Nearly 50 protesters killed in DR Congo after soldiers crackdown on anti-UN protest
By Jennifer S. Kuwanta
At least 48 people have been killed in a crackdown on an anti-UN protest in eastern DR Congo, according to sources and official documentation released on Thursday, August 31.
The Democratic Republic of Congo’s east has been ravaged by militia violence for three decades, a legacy of regional wars that flared in the 1990s and 2000s.
The UN peacekeeping mission in the region is one of the largest and costliest in the world, with an annual budget of about $1 billion.
On Wednesday, Congolese soldiers stopped a religious sect from holding a demonstration against United Nations peacekeepers in the city of Goma.
Some 10 people were initially reported killed after the troops entered a radio station and a place of worship, according to local sources. A policeman was also lynched in the violence.
But an internal army document released Thursday, and verified by security officials, gave a toll of 48 people killed in the incident — in addition to the slain policeman — and 75 people wounded.
The document also said soldiers seized a number of bladed weapons and arrested 168 people, including the leader of the Christian-animist sect, which is named “Natural Judaic and Messianic Faith towards the Nations”.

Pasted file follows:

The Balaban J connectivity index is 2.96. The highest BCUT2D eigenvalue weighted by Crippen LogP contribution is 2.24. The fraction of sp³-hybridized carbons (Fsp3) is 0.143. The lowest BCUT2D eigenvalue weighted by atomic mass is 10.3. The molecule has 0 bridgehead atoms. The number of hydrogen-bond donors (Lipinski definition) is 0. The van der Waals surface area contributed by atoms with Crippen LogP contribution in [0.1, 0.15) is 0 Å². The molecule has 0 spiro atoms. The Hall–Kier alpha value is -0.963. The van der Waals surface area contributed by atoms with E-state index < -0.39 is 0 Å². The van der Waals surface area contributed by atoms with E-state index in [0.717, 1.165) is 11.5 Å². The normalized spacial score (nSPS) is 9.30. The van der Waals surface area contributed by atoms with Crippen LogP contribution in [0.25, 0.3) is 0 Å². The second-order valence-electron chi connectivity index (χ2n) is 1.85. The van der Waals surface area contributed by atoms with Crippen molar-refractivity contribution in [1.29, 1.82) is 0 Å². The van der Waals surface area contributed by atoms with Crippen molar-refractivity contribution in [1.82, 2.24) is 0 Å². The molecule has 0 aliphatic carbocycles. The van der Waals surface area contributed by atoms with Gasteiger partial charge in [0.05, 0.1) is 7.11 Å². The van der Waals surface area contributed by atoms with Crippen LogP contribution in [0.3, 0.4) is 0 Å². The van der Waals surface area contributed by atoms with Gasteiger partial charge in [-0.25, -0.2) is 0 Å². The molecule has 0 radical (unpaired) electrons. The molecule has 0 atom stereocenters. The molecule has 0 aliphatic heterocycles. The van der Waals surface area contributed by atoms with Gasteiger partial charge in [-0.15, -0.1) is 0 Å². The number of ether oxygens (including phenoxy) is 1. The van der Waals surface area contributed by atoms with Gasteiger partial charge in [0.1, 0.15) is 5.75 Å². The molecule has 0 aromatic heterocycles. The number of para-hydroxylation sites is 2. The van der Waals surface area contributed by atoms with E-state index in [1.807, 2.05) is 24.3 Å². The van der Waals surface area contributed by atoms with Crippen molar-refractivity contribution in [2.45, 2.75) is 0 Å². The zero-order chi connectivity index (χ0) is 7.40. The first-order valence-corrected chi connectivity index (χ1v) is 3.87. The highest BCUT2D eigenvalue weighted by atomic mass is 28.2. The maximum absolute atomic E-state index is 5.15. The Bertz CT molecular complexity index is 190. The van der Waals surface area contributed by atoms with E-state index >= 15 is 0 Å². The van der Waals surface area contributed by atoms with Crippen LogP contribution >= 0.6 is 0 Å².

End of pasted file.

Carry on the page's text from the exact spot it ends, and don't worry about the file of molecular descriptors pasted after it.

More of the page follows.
Congolese pro-democracy activist group LUCHA also stated on Thursday that the number of people killed was “close to 50”.
In a statement late on Thursday, the government put the toll at “43 dead, with 56 injured and 158 people apprehended, including the sect leader”.
It said it supported “the investigation opened by the military auditor… so that those responsible can be brought to justice”.
Two unverified video clips circulating on social media on Thursday appeared to show Congolese soldiers throwing lifeless bodies — some drenched in blood — into the back of a military vehicle.
“Congolese security forces shot and killed dozens of protesters, and wounded scores more,” Human Rights Watch said in a statement.